12. Julkunen-Tiitto R. Phenolic constituents in the leaves of Northern willows: methods for the analysis of certain phenolics. Journal of Agricultural and Food Chemistry. 1985;33(2):213–217. doi: 10.1021/jf00062a013. [Cross Ref]
13. Zhishen J., Mengcheng T., Jianming W. The determination of flavonoid contents in mulberry and their scavenging effects on superoxide radicals. Food Chemistry. 1999;64(4):555–559. doi: 10.1016/S0308-8146(98)00102-2. [Cross Ref]
14. Espín J. C., Soler-Rivas C., Wichers H. J. Characterization of the total free radical scavenger capacity of vegetable oils and oil fractions using 2,2-diphenyl-1-picrylhydrazyl radical. Journal of Agricultural and Food Chemistry. 2000;48(3):648–656. doi: 10.1021/jf9908188. [PubMed] [Cross Ref]
15. Scalzo J., Politi A., Pellegrini N., Mezzetti B., Battino M. Plant genotype affects total antioxidant capacity and phenolic contents in fruit. Nutrition. 2005;21(2):207–213. doi: 10.1016/j.nut.2004.03.025. [PubMed] [Cross Ref]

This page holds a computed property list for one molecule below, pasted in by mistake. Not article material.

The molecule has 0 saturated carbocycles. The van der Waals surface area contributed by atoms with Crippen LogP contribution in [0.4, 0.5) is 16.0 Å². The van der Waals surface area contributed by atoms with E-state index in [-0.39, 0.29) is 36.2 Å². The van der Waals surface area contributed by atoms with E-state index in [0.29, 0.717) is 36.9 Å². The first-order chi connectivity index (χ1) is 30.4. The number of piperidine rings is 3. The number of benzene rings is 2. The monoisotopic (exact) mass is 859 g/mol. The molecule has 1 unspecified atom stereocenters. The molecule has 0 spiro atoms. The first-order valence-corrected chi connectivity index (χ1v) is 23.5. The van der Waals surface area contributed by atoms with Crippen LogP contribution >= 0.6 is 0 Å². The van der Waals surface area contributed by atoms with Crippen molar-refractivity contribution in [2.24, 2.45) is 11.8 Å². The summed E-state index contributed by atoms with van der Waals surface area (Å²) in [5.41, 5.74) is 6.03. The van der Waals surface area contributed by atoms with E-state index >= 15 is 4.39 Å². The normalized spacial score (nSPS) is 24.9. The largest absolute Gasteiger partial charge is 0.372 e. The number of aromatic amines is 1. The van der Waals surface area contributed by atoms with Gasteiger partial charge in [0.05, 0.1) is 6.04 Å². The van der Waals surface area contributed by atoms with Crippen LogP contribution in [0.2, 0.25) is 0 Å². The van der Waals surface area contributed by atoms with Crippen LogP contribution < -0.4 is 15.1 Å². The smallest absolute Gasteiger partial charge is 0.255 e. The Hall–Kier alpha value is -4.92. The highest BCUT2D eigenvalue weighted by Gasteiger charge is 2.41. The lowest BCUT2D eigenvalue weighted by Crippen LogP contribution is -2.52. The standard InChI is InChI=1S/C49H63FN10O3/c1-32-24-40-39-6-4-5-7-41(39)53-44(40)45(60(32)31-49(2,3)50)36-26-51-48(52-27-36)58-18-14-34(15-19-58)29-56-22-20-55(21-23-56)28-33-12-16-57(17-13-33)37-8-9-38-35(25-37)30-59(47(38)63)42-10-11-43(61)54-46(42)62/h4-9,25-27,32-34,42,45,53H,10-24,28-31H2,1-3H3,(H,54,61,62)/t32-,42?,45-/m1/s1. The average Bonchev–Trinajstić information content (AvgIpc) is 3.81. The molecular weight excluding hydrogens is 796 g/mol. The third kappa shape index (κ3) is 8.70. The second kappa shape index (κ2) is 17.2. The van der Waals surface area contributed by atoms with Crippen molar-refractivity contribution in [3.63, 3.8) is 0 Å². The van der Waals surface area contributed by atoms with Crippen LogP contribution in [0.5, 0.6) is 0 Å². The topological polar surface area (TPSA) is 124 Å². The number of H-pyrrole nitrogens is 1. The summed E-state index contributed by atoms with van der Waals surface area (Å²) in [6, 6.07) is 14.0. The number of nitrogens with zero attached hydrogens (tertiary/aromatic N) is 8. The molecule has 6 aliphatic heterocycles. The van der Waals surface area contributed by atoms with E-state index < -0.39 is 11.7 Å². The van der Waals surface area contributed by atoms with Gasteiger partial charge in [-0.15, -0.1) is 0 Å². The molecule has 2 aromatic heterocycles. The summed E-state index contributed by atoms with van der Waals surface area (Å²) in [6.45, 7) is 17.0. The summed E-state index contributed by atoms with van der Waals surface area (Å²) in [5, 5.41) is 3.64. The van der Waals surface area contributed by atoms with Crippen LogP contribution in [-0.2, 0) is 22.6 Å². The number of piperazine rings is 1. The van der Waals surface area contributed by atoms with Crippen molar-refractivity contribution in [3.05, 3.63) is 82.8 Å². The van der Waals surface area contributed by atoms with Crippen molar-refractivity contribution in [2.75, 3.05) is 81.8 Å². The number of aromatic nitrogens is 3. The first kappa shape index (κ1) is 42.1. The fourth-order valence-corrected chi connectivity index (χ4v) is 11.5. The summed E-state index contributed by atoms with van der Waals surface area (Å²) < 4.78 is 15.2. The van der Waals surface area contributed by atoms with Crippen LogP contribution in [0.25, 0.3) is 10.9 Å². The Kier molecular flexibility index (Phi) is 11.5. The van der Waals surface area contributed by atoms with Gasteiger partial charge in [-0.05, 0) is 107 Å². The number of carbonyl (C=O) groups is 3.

16. Chen S.-L., Yang D.-J., Chen H.-Y., Liu S.-C. Effect of hot acidic fructose solution on caramelisation intermediates including colour, hydroxymethylfurfural and antioxidative activity changes. Food Chemistry. 2009;114(2):582–588. doi: 10.1016/j.foodchem.2008.09.089. [Cross Ref]
17. Chen M.-L., Yang D.-J., Liu S.-C. Effects of drying temperature on the flavonoid, phenolic acid and antioxidative capacities of the methanol extract of citrus fruit (Citrus sinensis (L.) Osbeck) peels. International Journal of Food Science and Technology. 2011;46(6):1179–1185. doi: 10.1111/j.1365-2621.2011.02605.x. [Cross Ref]
18. Liu S.-C., Tsai C.-W. Effects of heating time on the antioxidative capacities of citrus fruit (Citrus sinensis (L.) Osbeck) by-products. Food Science and Technology Research. 2012;18(4):505–513. doi: 10.3136/fstr.18.505. [Cross Ref]
19. Que F., Mao L., Fang X., Wu T. Comparison of hot air-drying and freeze-drying on the physicochemical properties and antioxidant activities of pumpkin (Cucurbita moschata Duch.) flours. International Journal of Food Science and Technology. 2008;43(7):1195–1201. doi: 10.1111/j.1365-2621.2007.01590.x. [Cross Ref]
20. Xu G., Ye X., Chen J., Liu D. Effect of heat treatment on the phenolic compounds and antioxidant capacity of citrus peel extract. Journal of Agricultural and Food Chemistry. 2007;55(2):330–335. doi: 10.1021/jf062517l. [PubMed] [Cross Ref]